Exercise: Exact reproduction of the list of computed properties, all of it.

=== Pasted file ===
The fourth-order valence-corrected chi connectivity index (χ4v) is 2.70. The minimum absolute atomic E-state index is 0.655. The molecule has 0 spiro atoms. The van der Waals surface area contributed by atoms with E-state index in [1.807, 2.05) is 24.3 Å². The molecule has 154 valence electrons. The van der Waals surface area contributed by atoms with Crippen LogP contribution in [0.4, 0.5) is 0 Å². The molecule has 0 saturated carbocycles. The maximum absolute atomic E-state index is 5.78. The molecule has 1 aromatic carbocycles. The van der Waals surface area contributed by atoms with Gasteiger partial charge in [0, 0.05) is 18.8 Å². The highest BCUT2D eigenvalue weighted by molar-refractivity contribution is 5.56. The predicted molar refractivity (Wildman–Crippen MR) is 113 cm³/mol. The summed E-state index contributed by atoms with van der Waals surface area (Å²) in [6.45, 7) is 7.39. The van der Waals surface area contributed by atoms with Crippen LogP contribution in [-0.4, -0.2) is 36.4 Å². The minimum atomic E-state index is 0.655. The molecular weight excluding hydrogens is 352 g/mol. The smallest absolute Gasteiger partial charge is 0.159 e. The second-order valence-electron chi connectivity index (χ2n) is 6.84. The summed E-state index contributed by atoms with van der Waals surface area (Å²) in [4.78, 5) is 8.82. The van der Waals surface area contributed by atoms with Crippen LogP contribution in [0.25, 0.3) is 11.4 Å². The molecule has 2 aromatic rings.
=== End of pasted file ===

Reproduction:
The fourth-order valence-corrected chi connectivity index (χ4v) is 2.70. The minimum absolute atomic E-state index is 0.655. The molecule has 0 spiro atoms. The van der Waals surface area contributed by atoms with E-state index in [1.807, 2.05) is 24.3 Å². The molecule has 154 valence electrons. The van der Waals surface area contributed by atoms with Crippen LogP contribution in [0.4, 0.5) is 0 Å². The molecule has 0 saturated carbocycles. The maximum absolute atomic E-state index is 5.78. The molecule has 1 aromatic carbocycles. The van der Waals surface area contributed by atoms with Gasteiger partial charge in [0, 0.05) is 18.8 Å². The highest BCUT2D eigenvalue weighted by molar-refractivity contribution is 5.56. The predicted molar refractivity (Wildman–Crippen MR) is 113 cm³/mol. The summed E-state index contributed by atoms with van der Waals surface area (Å²) in [6.45, 7) is 7.39. The van der Waals surface area contributed by atoms with Crippen LogP contribution in [-0.4, -0.2) is 36.4 Å². The minimum atomic E-state index is 0.655. The molecular weight excluding hydrogens is 352 g/mol. The smallest absolute Gasteiger partial charge is 0.159 e. The second-order valence-electron chi connectivity index (χ2n) is 6.84. The summed E-state index contributed by atoms with van der Waals surface area (Å²) in [4.78, 5) is 8.82. The van der Waals surface area contributed by atoms with Crippen LogP contribution in [0.25, 0.3) is 11.4 Å². The molecule has 2 aromatic rings.